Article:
If you are a dog lover, I bet your heart breaks every time you see a stray dog wandering on the streets, lonely, scared, hungry, or ill. Our furry companions love us unconditionally and are always there to show their loyalty, care, and affection.
One city in Mexico, Soledad de Graciano Sanchez, decided to reciprocate these feelings and easy the life of stray dogs, which are currently over 300,000 there.
In January 2019, the city launched two new programs.
The first one, called ComeDog, is run together with the City Hall and citizens’ response group Respuesta Ciudadana, and ensures that the pups easily find food.
Volunteers placed 15 PVC pipes on utility poles all around the city and turned them into food dispensers, filled with dog food. The dry dog food is donated by locals, and volunteers regularly go out and refill the pipes.
Also, every dispenser has fresh and clean water to hydrate the thirsty furry fellas.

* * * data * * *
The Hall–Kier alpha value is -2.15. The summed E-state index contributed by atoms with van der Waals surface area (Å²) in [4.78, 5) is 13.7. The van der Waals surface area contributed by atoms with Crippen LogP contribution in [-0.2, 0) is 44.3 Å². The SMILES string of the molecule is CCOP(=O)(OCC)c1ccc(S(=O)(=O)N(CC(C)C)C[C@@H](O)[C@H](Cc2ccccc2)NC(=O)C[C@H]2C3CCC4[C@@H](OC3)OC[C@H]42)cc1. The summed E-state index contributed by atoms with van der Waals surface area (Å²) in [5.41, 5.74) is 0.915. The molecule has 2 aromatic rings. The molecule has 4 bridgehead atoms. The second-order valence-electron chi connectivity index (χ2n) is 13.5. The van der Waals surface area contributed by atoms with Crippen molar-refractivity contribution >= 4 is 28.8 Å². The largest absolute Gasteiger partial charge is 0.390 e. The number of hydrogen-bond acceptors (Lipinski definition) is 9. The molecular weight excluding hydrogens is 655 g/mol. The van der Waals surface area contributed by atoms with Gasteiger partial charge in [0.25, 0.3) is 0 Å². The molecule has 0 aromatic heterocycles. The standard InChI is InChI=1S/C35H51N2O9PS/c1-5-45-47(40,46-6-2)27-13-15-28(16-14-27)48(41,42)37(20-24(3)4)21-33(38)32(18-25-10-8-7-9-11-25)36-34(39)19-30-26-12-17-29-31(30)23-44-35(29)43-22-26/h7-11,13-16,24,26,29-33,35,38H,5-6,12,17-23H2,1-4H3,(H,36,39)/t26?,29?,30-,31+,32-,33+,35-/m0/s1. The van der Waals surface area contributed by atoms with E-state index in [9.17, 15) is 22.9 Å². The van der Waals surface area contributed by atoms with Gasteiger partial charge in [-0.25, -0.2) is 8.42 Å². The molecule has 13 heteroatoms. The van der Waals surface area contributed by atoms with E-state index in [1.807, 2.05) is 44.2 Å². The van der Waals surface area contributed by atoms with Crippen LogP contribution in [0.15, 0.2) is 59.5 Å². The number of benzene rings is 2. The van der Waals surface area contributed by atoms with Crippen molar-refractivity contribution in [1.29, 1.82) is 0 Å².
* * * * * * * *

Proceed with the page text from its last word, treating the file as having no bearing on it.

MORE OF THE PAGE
The second program, “Ambudog”, ensures the dogs are healthy, and it is the first ambulance used solely for caring for animals in Mexico.
Veterinarians are offering free healthcare for both stray animals and pets, and some of the most important services include vaccinations, spaying, and neutering.
This program fascinated many as well, and people keep bringing their pets in the ambulance.
Mayor Gilberto Hernandez Villafuente said:
“Today I realize how many people appreciate this program, we have been congratulated by different means and, well, I am going to ask you to participate and help us to have a very successful refuge.”
According to the Director of Municipal Services in Soledad de Graciano Sanchez, Dolores Elisa García Román, vaccinating stray puppies after birth will help prevent the spreading of diseases:
“There is an infectious picture when the puppy is born and if a month and a half is not vaccinated mainly by distemper or parvovirus, there is a contagion, both in people and animals, then this ambulance will be taken to all the colonies to attend to all the puppies.”
Both programs have been highly successful so far, as numerous stray dogs eat from ComeDog’s food dispensers, and many dogs have been vaccinated and treated with the help of AmbuDog.
Furthermore, city officials maintain that this is only the beginning. They stated that the local citizens supported the two programs, and with their help, they intend to add more food dispensers to keep the dogs fed, and develop other programs to help shelter them and find a permanent home.
Let’s just hope that other cities will follow suit and try their best to care for the stray dog population.